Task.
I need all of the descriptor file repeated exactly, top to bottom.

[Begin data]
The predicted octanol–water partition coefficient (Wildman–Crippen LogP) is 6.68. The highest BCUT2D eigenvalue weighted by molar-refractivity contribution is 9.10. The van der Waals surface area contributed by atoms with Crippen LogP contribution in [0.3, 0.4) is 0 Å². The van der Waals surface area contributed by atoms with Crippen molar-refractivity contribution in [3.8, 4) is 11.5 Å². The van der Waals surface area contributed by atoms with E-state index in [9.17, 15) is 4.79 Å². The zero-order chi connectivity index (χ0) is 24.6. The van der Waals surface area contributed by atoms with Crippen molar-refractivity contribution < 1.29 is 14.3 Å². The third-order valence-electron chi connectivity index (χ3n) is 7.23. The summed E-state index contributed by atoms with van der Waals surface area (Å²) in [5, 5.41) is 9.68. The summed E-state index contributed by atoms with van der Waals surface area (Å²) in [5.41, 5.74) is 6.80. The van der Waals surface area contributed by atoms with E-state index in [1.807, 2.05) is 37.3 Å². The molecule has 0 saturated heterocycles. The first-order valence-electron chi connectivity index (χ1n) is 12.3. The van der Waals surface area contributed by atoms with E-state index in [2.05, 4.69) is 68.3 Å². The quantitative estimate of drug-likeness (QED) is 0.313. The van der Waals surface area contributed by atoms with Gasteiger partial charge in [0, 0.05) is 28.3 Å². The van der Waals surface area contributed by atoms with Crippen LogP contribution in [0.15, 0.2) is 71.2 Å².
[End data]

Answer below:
The predicted octanol–water partition coefficient (Wildman–Crippen LogP) is 6.68. The highest BCUT2D eigenvalue weighted by molar-refractivity contribution is 9.10. The van der Waals surface area contributed by atoms with Crippen LogP contribution in [0.3, 0.4) is 0 Å². The van der Waals surface area contributed by atoms with Crippen molar-refractivity contribution in [3.8, 4) is 11.5 Å². The van der Waals surface area contributed by atoms with E-state index in [9.17, 15) is 4.79 Å². The zero-order chi connectivity index (χ0) is 24.6. The van der Waals surface area contributed by atoms with Crippen molar-refractivity contribution < 1.29 is 14.3 Å². The third-order valence-electron chi connectivity index (χ3n) is 7.23. The summed E-state index contributed by atoms with van der Waals surface area (Å²) in [5, 5.41) is 9.68. The summed E-state index contributed by atoms with van der Waals surface area (Å²) in [5.41, 5.74) is 6.80. The van der Waals surface area contributed by atoms with E-state index in [1.807, 2.05) is 37.3 Å². The molecule has 0 saturated heterocycles. The first-order valence-electron chi connectivity index (χ1n) is 12.3. The van der Waals surface area contributed by atoms with E-state index in [2.05, 4.69) is 68.3 Å². The quantitative estimate of drug-likeness (QED) is 0.313. The van der Waals surface area contributed by atoms with Gasteiger partial charge in [0, 0.05) is 28.3 Å². The van der Waals surface area contributed by atoms with Crippen LogP contribution in [0.15, 0.2) is 71.2 Å².